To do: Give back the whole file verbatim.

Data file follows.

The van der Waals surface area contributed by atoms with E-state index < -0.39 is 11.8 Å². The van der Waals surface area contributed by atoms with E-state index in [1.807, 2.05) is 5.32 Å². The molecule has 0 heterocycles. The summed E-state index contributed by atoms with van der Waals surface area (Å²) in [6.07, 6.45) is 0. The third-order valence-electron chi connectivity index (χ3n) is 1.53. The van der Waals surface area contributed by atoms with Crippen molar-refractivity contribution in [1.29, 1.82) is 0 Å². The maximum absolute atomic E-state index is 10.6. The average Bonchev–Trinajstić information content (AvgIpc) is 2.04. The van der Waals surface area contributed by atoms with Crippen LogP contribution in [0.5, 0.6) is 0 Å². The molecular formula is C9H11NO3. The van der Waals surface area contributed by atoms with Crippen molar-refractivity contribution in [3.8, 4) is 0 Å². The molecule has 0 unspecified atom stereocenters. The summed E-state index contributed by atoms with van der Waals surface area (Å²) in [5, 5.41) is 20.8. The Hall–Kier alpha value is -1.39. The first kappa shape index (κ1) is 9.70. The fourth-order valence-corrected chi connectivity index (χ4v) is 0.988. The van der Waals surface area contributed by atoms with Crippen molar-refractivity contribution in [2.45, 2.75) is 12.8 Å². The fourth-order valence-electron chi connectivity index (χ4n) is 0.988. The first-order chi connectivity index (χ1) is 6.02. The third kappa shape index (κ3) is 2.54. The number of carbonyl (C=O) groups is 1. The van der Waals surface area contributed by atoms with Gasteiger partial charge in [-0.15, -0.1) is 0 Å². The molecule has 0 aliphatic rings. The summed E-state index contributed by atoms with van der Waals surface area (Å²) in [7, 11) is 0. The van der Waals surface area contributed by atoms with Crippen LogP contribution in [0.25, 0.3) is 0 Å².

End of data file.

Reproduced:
The van der Waals surface area contributed by atoms with E-state index < -0.39 is 11.8 Å². The van der Waals surface area contributed by atoms with E-state index in [1.807, 2.05) is 5.32 Å². The molecule has 0 heterocycles. The summed E-state index contributed by atoms with van der Waals surface area (Å²) in [6.07, 6.45) is 0. The third-order valence-electron chi connectivity index (χ3n) is 1.53. The van der Waals surface area contributed by atoms with Crippen molar-refractivity contribution in [1.29, 1.82) is 0 Å². The maximum absolute atomic E-state index is 10.6. The average Bonchev–Trinajstić information content (AvgIpc) is 2.04. The van der Waals surface area contributed by atoms with Crippen LogP contribution in [0.5, 0.6) is 0 Å². The molecular formula is C9H11NO3. The van der Waals surface area contributed by atoms with Crippen molar-refractivity contribution in [3.8, 4) is 0 Å². The molecule has 0 unspecified atom stereocenters. The summed E-state index contributed by atoms with van der Waals surface area (Å²) in [5, 5.41) is 20.8. The Hall–Kier alpha value is -1.39. The first kappa shape index (κ1) is 9.70. The fourth-order valence-corrected chi connectivity index (χ4v) is 0.988. The van der Waals surface area contributed by atoms with Crippen molar-refractivity contribution in [2.45, 2.75) is 12.8 Å². The fourth-order valence-electron chi connectivity index (χ4n) is 0.988. The first-order chi connectivity index (χ1) is 6.02. The third kappa shape index (κ3) is 2.54. The number of carbonyl (C=O) groups is 1. The van der Waals surface area contributed by atoms with Gasteiger partial charge in [-0.15, -0.1) is 0 Å². The molecule has 0 aliphatic rings. The summed E-state index contributed by atoms with van der Waals surface area (Å²) in [7, 11) is 0. The van der Waals surface area contributed by atoms with Crippen LogP contribution in [0.25, 0.3) is 0 Å².